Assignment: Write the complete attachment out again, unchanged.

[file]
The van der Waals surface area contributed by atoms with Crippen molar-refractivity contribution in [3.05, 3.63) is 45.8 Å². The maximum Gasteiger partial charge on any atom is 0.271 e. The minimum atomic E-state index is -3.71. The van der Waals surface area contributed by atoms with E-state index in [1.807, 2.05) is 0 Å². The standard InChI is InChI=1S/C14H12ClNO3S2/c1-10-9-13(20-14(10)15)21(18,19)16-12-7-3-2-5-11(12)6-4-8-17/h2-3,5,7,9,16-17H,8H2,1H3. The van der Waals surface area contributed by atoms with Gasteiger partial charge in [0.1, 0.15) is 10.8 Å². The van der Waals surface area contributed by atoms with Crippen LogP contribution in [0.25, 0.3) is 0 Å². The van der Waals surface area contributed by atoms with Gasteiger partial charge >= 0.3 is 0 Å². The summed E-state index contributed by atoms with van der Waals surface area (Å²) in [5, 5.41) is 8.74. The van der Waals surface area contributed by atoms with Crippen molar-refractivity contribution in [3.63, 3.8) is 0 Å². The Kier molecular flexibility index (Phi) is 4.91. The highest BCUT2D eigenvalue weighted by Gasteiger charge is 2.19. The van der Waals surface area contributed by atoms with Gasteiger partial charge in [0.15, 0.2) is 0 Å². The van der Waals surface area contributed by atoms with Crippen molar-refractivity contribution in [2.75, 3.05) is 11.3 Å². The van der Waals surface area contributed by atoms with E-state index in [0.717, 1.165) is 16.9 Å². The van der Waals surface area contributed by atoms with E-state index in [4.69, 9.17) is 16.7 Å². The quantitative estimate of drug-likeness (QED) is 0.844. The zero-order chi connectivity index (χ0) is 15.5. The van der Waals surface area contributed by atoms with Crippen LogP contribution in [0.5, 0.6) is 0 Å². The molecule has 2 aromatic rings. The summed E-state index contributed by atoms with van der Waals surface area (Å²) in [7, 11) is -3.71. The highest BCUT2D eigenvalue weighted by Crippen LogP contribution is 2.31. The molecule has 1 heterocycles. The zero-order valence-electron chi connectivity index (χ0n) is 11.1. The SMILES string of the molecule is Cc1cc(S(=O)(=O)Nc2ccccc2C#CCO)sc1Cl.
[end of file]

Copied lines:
The van der Waals surface area contributed by atoms with Crippen molar-refractivity contribution in [3.05, 3.63) is 45.8 Å². The maximum Gasteiger partial charge on any atom is 0.271 e. The minimum atomic E-state index is -3.71. The van der Waals surface area contributed by atoms with E-state index in [1.807, 2.05) is 0 Å². The standard InChI is InChI=1S/C14H12ClNO3S2/c1-10-9-13(20-14(10)15)21(18,19)16-12-7-3-2-5-11(12)6-4-8-17/h2-3,5,7,9,16-17H,8H2,1H3. The van der Waals surface area contributed by atoms with Gasteiger partial charge in [0.1, 0.15) is 10.8 Å². The van der Waals surface area contributed by atoms with Crippen LogP contribution in [0.25, 0.3) is 0 Å². The van der Waals surface area contributed by atoms with Gasteiger partial charge >= 0.3 is 0 Å². The summed E-state index contributed by atoms with van der Waals surface area (Å²) in [5, 5.41) is 8.74. The van der Waals surface area contributed by atoms with Crippen molar-refractivity contribution in [3.63, 3.8) is 0 Å². The Kier molecular flexibility index (Phi) is 4.91. The highest BCUT2D eigenvalue weighted by Gasteiger charge is 2.19. The van der Waals surface area contributed by atoms with Gasteiger partial charge in [0.15, 0.2) is 0 Å². The van der Waals surface area contributed by atoms with Crippen molar-refractivity contribution in [2.75, 3.05) is 11.3 Å². The van der Waals surface area contributed by atoms with E-state index in [0.717, 1.165) is 16.9 Å². The van der Waals surface area contributed by atoms with E-state index in [4.69, 9.17) is 16.7 Å². The quantitative estimate of drug-likeness (QED) is 0.844. The zero-order chi connectivity index (χ0) is 15.5. The van der Waals surface area contributed by atoms with Crippen LogP contribution in [0.5, 0.6) is 0 Å². The molecule has 2 aromatic rings. The summed E-state index contributed by atoms with van der Waals surface area (Å²) in [7, 11) is -3.71. The highest BCUT2D eigenvalue weighted by Crippen LogP contribution is 2.31. The molecule has 1 heterocycles. The zero-order valence-electron chi connectivity index (χ0n) is 11.1. The SMILES string of the molecule is Cc1cc(S(=O)(=O)Nc2ccccc2C#CCO)sc1Cl.